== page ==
1932

Abstract

A robust body of evidence shows that air pollution exposure is detrimental to health outcomes, often measured as deaths and hospitalizations. This literature has focused less on subclinical channels that nonetheless impact behavior, performance, and skills. This article reviews the economic research investigating the causal effects of pollution on nonhealth end points, including labor productivity, cognitive performance, and multiple forms of decision-making. Subclinical effects of pollution can be more challenging to observe than formal health care encounters but may be more pervasive if they affect otherwise healthy people. The wide variety of possible impacts of pollution should be informed by plausible mechanisms and require appropriate hypothesis testing to limit false discovery. Finally, any detected effects of pollution, in both the short and long run, may be dampened by costly efforts to avoid exposure ex ante and remediate its impacts ex post; these costs must be considered for a full welfare analysis.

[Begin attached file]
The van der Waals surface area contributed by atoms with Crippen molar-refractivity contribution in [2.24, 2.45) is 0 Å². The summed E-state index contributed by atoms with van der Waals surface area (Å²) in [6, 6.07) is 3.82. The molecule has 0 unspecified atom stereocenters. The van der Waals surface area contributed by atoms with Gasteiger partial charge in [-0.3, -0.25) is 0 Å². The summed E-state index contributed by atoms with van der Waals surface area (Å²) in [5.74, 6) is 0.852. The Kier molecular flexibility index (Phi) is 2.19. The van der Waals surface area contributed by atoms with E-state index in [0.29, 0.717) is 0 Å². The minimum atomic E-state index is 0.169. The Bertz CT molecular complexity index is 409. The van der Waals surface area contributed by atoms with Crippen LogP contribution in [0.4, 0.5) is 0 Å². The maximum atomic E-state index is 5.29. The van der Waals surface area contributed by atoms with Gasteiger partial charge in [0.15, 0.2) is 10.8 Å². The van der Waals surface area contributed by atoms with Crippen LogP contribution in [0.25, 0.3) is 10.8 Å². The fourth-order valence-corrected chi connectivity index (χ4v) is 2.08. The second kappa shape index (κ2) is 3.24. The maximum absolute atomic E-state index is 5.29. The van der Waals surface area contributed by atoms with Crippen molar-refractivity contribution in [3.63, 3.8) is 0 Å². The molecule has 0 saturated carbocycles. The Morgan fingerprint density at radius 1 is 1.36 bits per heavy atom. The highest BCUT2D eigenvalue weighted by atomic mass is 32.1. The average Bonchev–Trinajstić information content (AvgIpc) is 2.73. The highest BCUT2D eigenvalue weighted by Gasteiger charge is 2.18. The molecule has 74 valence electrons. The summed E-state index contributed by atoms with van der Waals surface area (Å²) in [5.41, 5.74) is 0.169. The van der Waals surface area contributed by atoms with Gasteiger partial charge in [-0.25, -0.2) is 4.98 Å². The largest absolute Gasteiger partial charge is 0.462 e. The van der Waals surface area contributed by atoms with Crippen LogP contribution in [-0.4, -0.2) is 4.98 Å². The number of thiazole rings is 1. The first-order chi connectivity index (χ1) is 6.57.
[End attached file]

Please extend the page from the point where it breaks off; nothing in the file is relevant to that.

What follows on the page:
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2022-10-05
2024-04-21
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